Building work at our new Centre of Excellence in Paediatric Surgery in Entebbe, on the banks of Lake Victoria, continues at a cracking pace. After two and a half years of research, design, innovation and dedication, the outer structures are complete. The electrical and plumbing systems will soon be finished too, after which we will set out the criteria for patient admission and the specific kinds of surgery to be provided at the Centre.
We will install all the necessary biomedical equipment and choose local staff to work beside our international team at the hospital, so that we are ready to begin providing medical services.
“This project has a long history. I still remember when we put a bit of earth in a suitcase and brought it back from Uganda to Italy, so we could start designing using the rammed earth technique. When we arrived at the airport, the security people asked us ‘What are you planning on doing with that earth?’ We told them, ‘Building a hospital.’”Raul Pantaleo, architect at Studio TAMassociati
Sustainability and humanity: the pillars of our project
This ambitious project rests on two principles, or pillars: being sustainable and putting patients at the centre of everything. At no point during construction have our respect for and commitment to these pillars ever wavered. Just look at the walls, built of rammed earth, an ancient building technique chosen to make the most of the land on which the building sits, a stone’s throw from the banks of Lake Victoria. Or the 2,600 photovoltaic panels covering the facility and providing much of its energy. It all shows how our ambition has translated into a highly functional hospital, designed throughout with the well-being of its patients in mind.
This marriage of sustainable design choices and humanity profits every single part of the building. With every step through the building site, you get an ever-clearer impression that this is not just a hospital. It is a place for dialogue, for understanding the children who will be treated here.
The hospital sits within a large park. Green spaces like this are an important feature of all EMERGENCY’s projects, as our plant nursery, also currently under construction, shows.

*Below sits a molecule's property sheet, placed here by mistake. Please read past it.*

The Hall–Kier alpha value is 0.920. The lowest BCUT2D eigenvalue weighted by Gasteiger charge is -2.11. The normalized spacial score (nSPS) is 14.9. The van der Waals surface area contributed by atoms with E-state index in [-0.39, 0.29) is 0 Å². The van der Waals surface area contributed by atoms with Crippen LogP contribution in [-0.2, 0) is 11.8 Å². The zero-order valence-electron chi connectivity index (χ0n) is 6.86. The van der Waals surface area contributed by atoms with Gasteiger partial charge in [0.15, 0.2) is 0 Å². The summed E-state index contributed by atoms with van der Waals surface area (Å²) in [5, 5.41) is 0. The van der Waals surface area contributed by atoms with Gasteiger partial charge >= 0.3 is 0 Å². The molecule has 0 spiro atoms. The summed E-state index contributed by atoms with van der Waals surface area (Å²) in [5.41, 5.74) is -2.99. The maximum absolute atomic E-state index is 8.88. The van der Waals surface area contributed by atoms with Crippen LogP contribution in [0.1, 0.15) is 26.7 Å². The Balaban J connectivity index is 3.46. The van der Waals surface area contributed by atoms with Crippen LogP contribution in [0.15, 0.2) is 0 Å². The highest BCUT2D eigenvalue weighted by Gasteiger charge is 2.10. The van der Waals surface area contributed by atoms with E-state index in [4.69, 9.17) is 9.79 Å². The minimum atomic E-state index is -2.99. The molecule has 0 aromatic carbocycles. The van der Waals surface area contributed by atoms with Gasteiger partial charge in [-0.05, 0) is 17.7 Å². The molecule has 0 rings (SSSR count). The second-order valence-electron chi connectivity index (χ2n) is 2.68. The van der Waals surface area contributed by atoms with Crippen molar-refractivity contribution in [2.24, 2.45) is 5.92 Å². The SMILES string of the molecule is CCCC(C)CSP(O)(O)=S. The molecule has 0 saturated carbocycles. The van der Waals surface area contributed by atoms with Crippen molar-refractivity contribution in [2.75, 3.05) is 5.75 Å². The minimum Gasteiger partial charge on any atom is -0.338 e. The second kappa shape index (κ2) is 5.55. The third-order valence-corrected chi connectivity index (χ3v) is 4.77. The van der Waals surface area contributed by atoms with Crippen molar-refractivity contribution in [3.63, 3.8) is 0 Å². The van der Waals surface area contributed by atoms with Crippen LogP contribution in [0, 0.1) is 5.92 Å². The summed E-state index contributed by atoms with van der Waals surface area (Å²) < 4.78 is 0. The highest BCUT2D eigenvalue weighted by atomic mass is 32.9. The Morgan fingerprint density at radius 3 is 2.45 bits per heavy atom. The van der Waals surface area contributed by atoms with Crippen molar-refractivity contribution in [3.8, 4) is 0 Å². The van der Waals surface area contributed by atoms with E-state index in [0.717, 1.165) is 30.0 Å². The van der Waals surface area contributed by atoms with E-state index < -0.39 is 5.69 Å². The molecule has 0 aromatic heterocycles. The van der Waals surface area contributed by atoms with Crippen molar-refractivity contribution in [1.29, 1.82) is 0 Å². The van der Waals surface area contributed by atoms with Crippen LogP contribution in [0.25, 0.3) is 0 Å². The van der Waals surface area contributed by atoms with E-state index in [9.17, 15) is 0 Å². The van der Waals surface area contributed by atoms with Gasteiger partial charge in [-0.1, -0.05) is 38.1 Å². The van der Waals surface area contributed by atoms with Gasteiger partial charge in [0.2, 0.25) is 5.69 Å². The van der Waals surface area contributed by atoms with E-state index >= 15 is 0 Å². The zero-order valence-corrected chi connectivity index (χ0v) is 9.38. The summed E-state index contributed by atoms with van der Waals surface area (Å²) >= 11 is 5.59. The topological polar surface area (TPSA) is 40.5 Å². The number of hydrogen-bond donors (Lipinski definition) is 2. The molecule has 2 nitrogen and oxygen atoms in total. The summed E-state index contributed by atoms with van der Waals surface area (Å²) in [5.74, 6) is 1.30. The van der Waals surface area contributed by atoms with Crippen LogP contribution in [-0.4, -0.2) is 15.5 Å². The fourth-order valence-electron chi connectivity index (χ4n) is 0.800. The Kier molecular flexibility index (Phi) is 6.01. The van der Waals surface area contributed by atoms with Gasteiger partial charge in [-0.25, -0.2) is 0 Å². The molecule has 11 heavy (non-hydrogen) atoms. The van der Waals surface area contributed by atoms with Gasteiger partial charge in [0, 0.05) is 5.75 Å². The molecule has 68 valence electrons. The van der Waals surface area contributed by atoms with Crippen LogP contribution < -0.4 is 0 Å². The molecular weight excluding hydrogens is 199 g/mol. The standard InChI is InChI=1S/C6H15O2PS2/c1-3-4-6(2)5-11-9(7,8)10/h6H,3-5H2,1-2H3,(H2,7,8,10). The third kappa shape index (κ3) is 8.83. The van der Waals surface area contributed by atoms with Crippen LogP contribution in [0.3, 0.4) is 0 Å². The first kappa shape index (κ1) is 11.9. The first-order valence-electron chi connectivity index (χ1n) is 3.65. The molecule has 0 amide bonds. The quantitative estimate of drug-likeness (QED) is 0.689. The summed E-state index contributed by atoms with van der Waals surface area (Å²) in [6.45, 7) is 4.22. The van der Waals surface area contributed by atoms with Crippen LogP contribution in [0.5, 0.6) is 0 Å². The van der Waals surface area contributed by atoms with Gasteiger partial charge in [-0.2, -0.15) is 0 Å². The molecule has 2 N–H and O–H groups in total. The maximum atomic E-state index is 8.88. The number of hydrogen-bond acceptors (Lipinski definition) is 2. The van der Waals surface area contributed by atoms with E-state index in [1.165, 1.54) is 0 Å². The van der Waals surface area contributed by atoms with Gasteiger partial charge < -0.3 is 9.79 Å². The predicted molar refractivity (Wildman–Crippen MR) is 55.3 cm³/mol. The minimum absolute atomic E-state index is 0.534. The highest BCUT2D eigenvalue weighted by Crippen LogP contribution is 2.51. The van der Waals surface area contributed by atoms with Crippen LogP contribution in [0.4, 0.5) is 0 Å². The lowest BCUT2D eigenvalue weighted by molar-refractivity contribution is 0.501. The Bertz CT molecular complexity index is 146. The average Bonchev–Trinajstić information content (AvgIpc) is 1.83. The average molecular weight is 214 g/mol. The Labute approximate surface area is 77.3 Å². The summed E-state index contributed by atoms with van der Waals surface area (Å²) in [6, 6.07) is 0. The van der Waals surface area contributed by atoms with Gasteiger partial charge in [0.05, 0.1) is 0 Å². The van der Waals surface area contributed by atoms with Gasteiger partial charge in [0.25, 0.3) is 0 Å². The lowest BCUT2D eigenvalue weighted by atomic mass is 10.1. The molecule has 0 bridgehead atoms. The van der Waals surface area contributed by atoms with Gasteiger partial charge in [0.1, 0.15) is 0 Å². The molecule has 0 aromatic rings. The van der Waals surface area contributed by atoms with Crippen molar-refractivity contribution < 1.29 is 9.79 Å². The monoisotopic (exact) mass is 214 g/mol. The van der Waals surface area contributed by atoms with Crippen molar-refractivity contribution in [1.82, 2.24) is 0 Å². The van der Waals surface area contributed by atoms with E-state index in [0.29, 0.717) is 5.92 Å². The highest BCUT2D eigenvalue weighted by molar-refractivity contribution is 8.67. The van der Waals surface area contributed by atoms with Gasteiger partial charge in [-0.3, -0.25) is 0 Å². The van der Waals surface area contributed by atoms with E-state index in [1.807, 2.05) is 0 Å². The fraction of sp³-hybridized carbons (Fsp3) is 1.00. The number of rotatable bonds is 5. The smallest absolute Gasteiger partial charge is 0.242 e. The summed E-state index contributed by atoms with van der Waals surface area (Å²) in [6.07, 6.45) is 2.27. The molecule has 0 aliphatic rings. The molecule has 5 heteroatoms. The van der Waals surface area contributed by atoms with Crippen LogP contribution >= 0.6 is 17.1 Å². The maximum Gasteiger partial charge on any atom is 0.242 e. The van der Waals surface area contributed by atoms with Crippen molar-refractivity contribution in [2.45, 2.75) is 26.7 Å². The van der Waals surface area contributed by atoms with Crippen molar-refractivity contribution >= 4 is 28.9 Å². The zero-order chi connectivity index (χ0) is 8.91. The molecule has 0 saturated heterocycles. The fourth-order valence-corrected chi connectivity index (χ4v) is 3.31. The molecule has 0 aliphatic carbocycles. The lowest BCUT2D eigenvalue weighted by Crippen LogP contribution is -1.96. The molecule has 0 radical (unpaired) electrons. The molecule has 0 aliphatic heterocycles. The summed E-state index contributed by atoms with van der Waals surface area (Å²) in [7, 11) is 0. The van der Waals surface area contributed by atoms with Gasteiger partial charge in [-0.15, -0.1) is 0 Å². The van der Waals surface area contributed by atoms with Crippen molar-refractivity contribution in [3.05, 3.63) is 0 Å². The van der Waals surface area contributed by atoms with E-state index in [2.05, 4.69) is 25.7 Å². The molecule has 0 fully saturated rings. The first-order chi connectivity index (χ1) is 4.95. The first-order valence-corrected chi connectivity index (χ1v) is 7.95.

We want the patients who will call the facility home to feel safe and happy in its surroundings.
Within the hospital’s walls, we have built a greenhouse for growing various tree species and making the garden at the facility more colourful. These trees are in some way our first patients here, and we will care for them just as we will every child who arrives in future.
Everyone who comes to our hospital will realise that it is not just a building but a place that speaks to people and conveys emotion, that lets them see past their suffering. This is how we put our principle of quality into practice; we put people at the centre of everything, both when designing physical spaces and throughout treatment.
“Sustainability and humanity must always be wedded. Sustainability is no longer an option nowadays. It has to be the starting point for everything. Sustainability and quality strengthen humanitarian work and are an intrinsic part of it.”Raul Pantaleo, architect at Studio TAMassociati
The head of Renzo Piano Building Workshop’s (RPBW) project at EMERGENCY’s hospital in Uganda has this to say about the 300 trees brightening up its surroundings:
“All the windows in the hospital rooms look onto the garden. The trees are a metaphor for the healing process because they grow upwards. They stand on their own two feet because they’re healthy, unlike someone who is suffering and has to stay lying down.”Giorgio Grandi, Renzo Piano Building Workshop (RPBW)
Just like plants, carefully chosen colours will be of aid to healing and well-being at the Paediatric Centre. Its corridors are bathed in natural light, so patients can see day turn into night with every cloud that passes. Outside there will be play areas for the young patients and their relatives.
This is an ambitious feat, blending architectural and medical principles, with a single message: peace.
If the hospital is to live up to this message, the design must above all be an active process, involving a lot of people all working towards the same goal. The support and professional synergy of Renzo Piano, one of the greatest architects alive, and his RPBW have transformed this from an ordinary hospital into a true work of art.
“When Gino Strada called Renzo Piano to ask him to design this hospital with EMERGENCY, I felt a shiver right down my spine. Then, when I was sitting next to Renzo Piano at his studio in Genoa and he said the hospital walls would be made of earth, I felt another shiver. After years of design, tests, trips and changes, I’m seeing the project unfold before my eyes and I can finally say the challenge is over.”Roberto Crestan, EMERGENCY Building Division
We have been determined to practise our idea of treatment for the last 25 years, and this is what makes our crucial message to everyone in Uganda credible. Building a centre of excellence in Africa, to the same standards you would find in Europe, is possible.
We showed the same determination in Uganda that we showed when helping expand the African Network of Medical Excellence (ANME), formed more than 10 years ago to build medical centres of excellence across the continent and strengthen its healthcare systems. The facility in Entebbe will join the Salam Centre for Cardiac Surgery in the network.
Every one of our projects offers excellence, free of charge and available to all. Regardless of where we are, we never forget these principles, because they are the pillars of what we do. They are the foundation on which we build our humanitarian work, to ensure the right to treatment for as many people as possible.